America is over, and the last stand of our compromised, imperial American identity is being staged here at the bottom of the nation.
The transit of Venus across the Sun, the history of recorded image, and the intersection of three Texas art institutions.
On the surface it seems elementary, but I can’t think of a more sophisticated sensibility than true comic absurdity.
When I went to visit Soto: The Houston Penetrable at the Museum of Fine Arts, Houston, I took six kids along to counterbalance my jaded adult art-critic cynicism.
Skin and Bones is an opportunity to see a complete goofball and romantic fall brutally in love with something as fickle as drawing, over and over and over again.
Why would anyone who is truly creative stay in this state if they could live elsewhere?
The annual Big Show at Houston's Lawndale Art Center isn't the free-for-all it was when it was literally free for all (and curated by Walter Hopps), but I always look forward to it because I'm a hoper.
The DMA has been working to fold conceptual works into the collection that highlight the elasticity of contemporary photography.
Just because you passionately believe the Earth to be 6,000 years old doesn’t make your idea legitimate.
Even though the work isn’t enacting what Valdez intended, it’s still provocative. Shifting from political to personal, The Strangest Fruit tackles questions of masculinity.
Why we could use more Texas in our storytelling
That Houston's painterly pride rests on the shoulders of a basketball team of artists is cause for both fear and celebration.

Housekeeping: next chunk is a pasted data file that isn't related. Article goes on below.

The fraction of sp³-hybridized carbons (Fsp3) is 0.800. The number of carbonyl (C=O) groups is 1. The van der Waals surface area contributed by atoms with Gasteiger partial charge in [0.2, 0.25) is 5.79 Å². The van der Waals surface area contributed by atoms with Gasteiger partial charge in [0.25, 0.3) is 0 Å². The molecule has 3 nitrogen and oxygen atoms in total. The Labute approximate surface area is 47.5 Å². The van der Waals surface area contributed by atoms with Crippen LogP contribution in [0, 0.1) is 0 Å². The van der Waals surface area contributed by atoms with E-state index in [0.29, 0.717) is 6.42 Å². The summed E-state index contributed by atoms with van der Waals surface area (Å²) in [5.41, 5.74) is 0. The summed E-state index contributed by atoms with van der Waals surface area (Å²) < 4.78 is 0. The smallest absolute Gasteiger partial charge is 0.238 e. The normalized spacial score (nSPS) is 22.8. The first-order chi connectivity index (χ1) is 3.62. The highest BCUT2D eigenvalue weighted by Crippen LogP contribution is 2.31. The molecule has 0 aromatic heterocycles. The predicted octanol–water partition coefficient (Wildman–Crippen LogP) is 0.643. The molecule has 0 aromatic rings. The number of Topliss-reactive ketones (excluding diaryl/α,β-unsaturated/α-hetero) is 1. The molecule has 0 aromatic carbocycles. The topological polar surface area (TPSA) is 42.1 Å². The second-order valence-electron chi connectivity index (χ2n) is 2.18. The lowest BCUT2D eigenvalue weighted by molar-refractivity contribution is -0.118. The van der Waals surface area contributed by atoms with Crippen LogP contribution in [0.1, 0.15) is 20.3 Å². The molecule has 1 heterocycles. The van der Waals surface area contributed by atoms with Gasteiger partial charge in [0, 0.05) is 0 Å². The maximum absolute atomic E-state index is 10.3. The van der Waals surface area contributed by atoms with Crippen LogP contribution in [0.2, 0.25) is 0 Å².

High modernist art theoretical demagoguery turned on its head, nicely set out in paint, canvas, and wood.
Not a single name on Alvarez's list of the "Top Ten Painters in Houston" in this week's Houston Press matched a single name on mine, anywhere.
If the materiality of paint and substrate is your thing, three current Austin exhibitions give you an opportunity to dial in your desired level of production value.
The Richard Phillips show at the Dallas Contemporary makes total sense, and therein lies the problem.
Visionary art drawn from the deep reservoir of amazing objects quietly enlivening Houston's homes and studios. Go see it.
Jules' Airstream in East Austin may not be a mystic cave of the ancients, but with his tropical shirt glowing, he really embodies a little bit of what keeps Austin weird.
Garcia finds a middle ground that merges childish diversions with technical fluency.
Myers' complicated structures have an aura of mathematic roots, if for no other reason than their resemblance to Spirograph drawings.